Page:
Waterfalls

Waterfalls in areas of massive limestone are usually found at swallow holes, where a stream or river cascades down into subterranean drainage systems. Massive limestones do not support rivers and waterfalls over long distances.

Surface rivers in Yorkshire are usually confined to non-limestone rocks, such as the area of shale, sandstone and grit that overlies the limestones of the Pennines of the Dales. These streams flow over the edge of the impermeable rock onto the limestones, but quickly disappear into the cave system below.

However, in some areas such as Wensleydale and Dentdale, several rivers flow across the limestone landscape and drop over waterfalls and rapids. In fact it is often the limestone that creates the waterfalls. How can we explain this?

Aysgarth Falls

Aysgarth Falls

In Wensleydale there are rocks that geologists call the 'Yoredale facies'. Here, layers (beds) of sandstone and shale are found sandwiched between beds of limestone.

The sandstones and shales are less permeable than limestone, and the River Ure can flow over and erode them.

The limestone beds are harder than the sandstone and shales, withstand erosion and form steps in the river's course, creating waterfalls.

Aysgarth Falls is one of the more famous, and here the River Ure tumbles over three flights of small waterfalls.

Hardraw Force

Hardraw Force

Hardraw Force, at Hawes at the head of Wensleydale, is another famous waterfall. Here the river flows over the sandstones and shales of the Yoredale facies until it reaches a thick, hard limestone, which creates a spectacular waterfall, said to be the highest unbroken waterfall in Britain.

Hardraw Force is not as high as some waterfalls, like Gaping Gill, but they are subterranean features.

The water plunges 30 m over the limestone onto more sandstones and shales below.

Goredale Scar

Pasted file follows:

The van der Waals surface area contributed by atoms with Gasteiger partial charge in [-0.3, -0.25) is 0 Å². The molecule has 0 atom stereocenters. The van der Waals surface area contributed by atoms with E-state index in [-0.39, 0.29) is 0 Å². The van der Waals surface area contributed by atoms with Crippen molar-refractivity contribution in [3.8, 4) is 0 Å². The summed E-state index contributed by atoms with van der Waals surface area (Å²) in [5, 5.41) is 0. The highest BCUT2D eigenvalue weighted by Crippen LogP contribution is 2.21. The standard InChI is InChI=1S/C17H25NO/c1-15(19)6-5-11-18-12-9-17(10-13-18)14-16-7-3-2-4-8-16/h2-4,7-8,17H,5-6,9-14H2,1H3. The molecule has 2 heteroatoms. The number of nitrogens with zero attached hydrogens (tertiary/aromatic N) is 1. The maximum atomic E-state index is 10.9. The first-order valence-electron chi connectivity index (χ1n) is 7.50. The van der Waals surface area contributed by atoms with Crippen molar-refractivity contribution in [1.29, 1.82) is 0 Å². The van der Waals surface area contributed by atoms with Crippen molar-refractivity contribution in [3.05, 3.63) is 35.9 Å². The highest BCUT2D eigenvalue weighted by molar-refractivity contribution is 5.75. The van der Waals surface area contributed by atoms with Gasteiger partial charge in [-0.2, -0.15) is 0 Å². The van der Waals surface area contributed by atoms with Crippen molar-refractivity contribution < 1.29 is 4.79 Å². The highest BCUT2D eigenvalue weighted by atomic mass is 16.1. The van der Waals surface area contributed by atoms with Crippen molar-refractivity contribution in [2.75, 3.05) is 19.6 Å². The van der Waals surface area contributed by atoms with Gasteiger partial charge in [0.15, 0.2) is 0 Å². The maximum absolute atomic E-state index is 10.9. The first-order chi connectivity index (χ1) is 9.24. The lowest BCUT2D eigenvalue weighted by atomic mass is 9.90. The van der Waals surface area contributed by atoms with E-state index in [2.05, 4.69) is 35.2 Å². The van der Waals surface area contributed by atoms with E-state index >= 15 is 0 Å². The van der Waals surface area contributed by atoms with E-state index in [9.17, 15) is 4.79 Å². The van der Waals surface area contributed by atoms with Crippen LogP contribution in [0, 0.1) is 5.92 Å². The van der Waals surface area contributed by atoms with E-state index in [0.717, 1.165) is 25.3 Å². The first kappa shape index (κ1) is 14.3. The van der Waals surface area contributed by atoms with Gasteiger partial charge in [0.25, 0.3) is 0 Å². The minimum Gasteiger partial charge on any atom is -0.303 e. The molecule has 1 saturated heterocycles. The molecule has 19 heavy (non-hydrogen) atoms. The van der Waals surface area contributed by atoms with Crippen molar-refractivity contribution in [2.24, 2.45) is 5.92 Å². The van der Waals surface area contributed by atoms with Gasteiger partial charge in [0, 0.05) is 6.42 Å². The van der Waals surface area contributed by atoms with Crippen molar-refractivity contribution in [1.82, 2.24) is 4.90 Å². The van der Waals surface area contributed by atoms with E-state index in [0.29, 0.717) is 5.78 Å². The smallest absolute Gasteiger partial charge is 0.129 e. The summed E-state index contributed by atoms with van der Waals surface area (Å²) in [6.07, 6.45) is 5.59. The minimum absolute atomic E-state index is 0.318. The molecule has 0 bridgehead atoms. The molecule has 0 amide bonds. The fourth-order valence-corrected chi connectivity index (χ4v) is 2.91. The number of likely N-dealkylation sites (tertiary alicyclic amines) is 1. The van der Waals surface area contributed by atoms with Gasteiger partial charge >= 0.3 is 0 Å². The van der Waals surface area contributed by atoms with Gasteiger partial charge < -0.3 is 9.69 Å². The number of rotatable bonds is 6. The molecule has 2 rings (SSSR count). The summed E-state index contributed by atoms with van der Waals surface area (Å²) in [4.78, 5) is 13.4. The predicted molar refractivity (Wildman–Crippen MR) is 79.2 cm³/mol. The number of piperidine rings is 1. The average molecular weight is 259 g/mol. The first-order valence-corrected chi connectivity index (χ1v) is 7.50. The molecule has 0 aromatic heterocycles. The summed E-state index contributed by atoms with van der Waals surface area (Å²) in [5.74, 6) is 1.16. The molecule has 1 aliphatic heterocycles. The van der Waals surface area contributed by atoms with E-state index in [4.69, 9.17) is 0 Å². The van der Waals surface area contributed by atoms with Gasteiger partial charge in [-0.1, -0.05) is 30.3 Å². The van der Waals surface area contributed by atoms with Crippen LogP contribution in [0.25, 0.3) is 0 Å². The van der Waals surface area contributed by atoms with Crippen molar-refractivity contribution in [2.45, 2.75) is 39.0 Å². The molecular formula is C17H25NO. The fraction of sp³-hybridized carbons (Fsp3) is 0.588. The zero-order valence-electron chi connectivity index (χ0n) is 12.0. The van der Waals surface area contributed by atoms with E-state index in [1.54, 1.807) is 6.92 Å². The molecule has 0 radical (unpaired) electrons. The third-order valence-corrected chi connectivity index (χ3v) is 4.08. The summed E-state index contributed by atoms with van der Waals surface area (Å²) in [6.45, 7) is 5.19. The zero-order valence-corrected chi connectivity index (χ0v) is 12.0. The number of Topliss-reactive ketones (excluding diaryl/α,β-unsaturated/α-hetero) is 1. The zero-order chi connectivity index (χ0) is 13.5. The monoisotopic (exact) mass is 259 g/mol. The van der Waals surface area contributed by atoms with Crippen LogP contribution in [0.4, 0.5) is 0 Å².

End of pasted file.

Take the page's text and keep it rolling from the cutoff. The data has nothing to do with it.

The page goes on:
Goredale Scar

Goredale Scar formed a high waterfall at the end of the last ice age, where a huge step had been created by movement of the Craven Fault.

This step is at the end of a deep gorge, which was eroded at the time when the glaciers were in retreat.

Today the much smaller Goredale Beck cascades down the ravine in two waterfalls, one of which pours through a natural arch. It is interesting that tufa is being deposited here.

Malham Cove

Malham Cove

Some of the most spectacular waterfalls would have been seen towards the end of the last ice age, when the ground was frozen or when the water table was high.

Water from melting ice fields and glaciers cut deep gorges, some of which end at huge steps in the hillside like at Malham Cove. This is where the Craven Fault runs through the rocks.

Movement along the fault has created these high cliffs over which the water once flowed. The valleys around the cliffs are now dry, their river systems having found an alternative route underground.

Thornton Force

Thornton Force

Thornton Force is located on the River Twiss, near Ingleborough, where the waterfall plunges over Carboniferous limestone onto Ordovician sandstones below.

Here, earth movement along the Craven Fault has created a large, cliff-like step over which the water tumbles.

The Craven Fault is a series of geological fault lines which cut through the rocks along the southern part of the Yorkshire Dales National Park.

The fault often marks the boundary between the higher limestone area and the lower ground to the south and west. Movement along this fault is also reponsible for the high cliffs at Malham Cove and Goredale Scar.